Today our paper came out in Science investigating the actual causes of the Lake Victoria cichlid extinction event. Lake Victoria was home to around several hundred endemic cichlid species. However, introductions of the Nile perch (Lates niloticus) into Lake Victoria in the 1950’s caused a mass extinction of roughly 200 species of cichlids. As the Nile perch is a voracious predator that grows to six feet in length, it was long thought high predation on the Lake Victorian cichlids (the largest of which only grow slightly over 12 inches in length) by Nile perch best explained the extinction of so many species.
Our research group found that predation alone doesn’t explain the Lake Victorian cichlid extinction as we found that there was a non-random pattern of which cichlid species went extinct. Specifically, we found that the cichlids that were most impacted by the Nile perch were piscivorous (fish eating) species. The reason for this is that cichlids have highly modified pharyngeal jaws in their throat that function as a second set of jaws. These pharyngeal jaws are essentially a fused gill arch supported by muscles. Cichlids and other fish with this trait are known as “pharyngognathous fishes”. It has long been thought that pharyngognathy is evolutionary innovation as it allows the oral jaws to specialize in prey capture and the pharyngeal jaws in prey processing. When measuring the diameter of the oral jaws and the pharyngeal jaws we saw that the pharyngeal jaws were much smaller and imposed a limit on the prey size that could be swallowed by cichlids due to their bulkiness. Nile perch, which lack these specialized pharyngeal jaws had much larger gapes, meaning that they could swallow much larger prey.
Pharyngeal jaw gape of piscivorous cichlids from Lake Victoria and other geographic regions in comparison to Nile perch. Nile perch have much larger gapes than cichlids do.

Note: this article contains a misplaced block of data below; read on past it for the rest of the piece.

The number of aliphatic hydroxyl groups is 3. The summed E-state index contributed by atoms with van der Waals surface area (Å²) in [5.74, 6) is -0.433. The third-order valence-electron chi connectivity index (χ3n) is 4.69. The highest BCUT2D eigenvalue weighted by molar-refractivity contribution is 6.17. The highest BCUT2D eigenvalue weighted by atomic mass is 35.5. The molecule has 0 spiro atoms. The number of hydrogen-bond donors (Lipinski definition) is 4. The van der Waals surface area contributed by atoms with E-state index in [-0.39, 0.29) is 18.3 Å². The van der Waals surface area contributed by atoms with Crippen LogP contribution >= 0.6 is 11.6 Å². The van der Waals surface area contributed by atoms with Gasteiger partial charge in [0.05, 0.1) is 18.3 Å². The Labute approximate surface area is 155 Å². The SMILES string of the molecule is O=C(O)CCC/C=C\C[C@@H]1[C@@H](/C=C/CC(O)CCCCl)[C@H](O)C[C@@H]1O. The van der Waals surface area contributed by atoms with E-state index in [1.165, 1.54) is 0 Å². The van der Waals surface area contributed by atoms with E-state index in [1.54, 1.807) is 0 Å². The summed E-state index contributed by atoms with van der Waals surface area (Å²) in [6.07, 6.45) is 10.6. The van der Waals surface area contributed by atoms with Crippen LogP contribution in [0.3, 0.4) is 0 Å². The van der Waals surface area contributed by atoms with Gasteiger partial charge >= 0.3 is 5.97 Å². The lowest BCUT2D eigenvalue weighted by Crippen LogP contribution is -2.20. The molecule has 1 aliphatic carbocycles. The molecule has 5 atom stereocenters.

Additionally, when we performed prey processing trials to see how long it took Lake Victorian cichlid piscivores and Nile perch to swallow fish prey, it took Victorian cichlids hours to process and swallow a fish that of comparable size would take Nile perch only several minutes! This indicates that when competing for the same prey resources, Nile perch are far superior to the native cichlids.
So what then explains the Lake Victorian extinction? While predation by Nile perch certainly played a role, our study highlights that competition for prey between Lake Victorian cichlid piscivores and Nile perch also played a critical role. So why then were so many cichlids in Lake Victoria piscivores if pharyngeal jaws limit them? There is pretty good evidence that the ancestor to all Lake Victorian cichlids was either a generalist or insectivore. Piscivory likely evolved in the lake because it was an open niche that had an abundance of prey resources. As the lake is dominated by cichlids, the main competitor to other cichlid piscivores before the Nile perch invasion was other piscivorous cichlids, so it was a leveled playing field in relation to prey processing. We show support for this when looking at marine reef systems and evolutionary transitions to piscivory verses processing intensive prey (algae, mollusks, echinoderms) between other pharyngognathous fishes (wrasses, parrotfish, surf perches, damselfishes) and non-pharyngognathous fishes. We find that non-pharyngognathous fish have far more transitions to piscivory than pharyngognathous fishes, indicating that pharyngognathy does restrict piscivory in marine systems as well. However, pharyngognathous fishes more commonly transition to processing intensive prey, highlighting that the pharyngeal jaws are extremely useful for processing these hard and tough to process items.
Transition into piscivory are uncommon in pharyngognathous fishes (red) relative to non-pharyngognathous fishes (blue). However, transitions to feeding on process intensive prey occur more often in pharyngognathous fishes.
Paper Citation & Link : McGee MD, Borstein SR, Neches RY, Buescher HH, Seehausen O, and Wainwright PC. 2015. A pharyngeal jaw evolutionary innovation facilitated extinction in Lake Victoria cichlids. Science 350:1077-1079. http://science.sciencemag.org/content/350/6264/1077